May I briefly ask anybody who reads this blog to give me any helpful thoughts they may have on this subject? My problem: I understand the principle that liturgy should evolve gradually and organically, and approve strongly of it. But what happens when there has been a rupture in the past? As an Anglican, I might have had in mind the rupture of 1559, when, overnight, the Sarum dialect of the Roman Rite was replaced with (substantially) what we now call 'the 1662 Rite'. But let's consider instead the rupture over a period of less than half a decade when the Missal of S Pius V (substantially) was replaced with a rite which had important structural and textual and ritual differences: for example: the interface between the Canon Romanus silently in Latin, and the pseudo-Hippolytan prayer in ICEL English, is violent and nonorganic.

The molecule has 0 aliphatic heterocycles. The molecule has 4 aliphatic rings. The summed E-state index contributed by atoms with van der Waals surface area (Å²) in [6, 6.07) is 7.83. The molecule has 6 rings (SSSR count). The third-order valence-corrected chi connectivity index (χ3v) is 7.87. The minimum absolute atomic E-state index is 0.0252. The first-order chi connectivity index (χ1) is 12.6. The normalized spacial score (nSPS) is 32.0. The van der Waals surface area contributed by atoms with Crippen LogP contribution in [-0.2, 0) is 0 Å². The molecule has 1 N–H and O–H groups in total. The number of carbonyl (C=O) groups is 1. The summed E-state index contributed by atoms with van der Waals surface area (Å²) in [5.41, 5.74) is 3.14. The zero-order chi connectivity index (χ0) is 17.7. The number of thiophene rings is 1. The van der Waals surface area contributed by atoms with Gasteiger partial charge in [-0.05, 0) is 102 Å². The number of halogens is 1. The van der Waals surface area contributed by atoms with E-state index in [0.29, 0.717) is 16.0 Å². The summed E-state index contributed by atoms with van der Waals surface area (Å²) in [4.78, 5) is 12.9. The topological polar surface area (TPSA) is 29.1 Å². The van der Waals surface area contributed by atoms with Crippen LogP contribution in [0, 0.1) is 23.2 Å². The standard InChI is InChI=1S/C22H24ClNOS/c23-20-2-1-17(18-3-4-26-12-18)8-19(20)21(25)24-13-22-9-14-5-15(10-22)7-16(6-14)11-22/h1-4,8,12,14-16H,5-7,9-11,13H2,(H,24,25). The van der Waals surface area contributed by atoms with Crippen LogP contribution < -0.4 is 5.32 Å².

Fair enough: that should not have happened. But it did happen, and well over a generation ago. The cuckoo in the nest of the Latin Church is now established and, as we might say, 'in possession'. What are we to say to someone who uses the doctrine of organic development to argue for nothing more than the slowest and most gradual process of Reforming the Reform?
There were Catholic Anglican priests who took over churches where Prayer Book Mattins was the communal rite 'in possession' and replaced it with the Tridentine Mass on their first Sunday. Was this organic?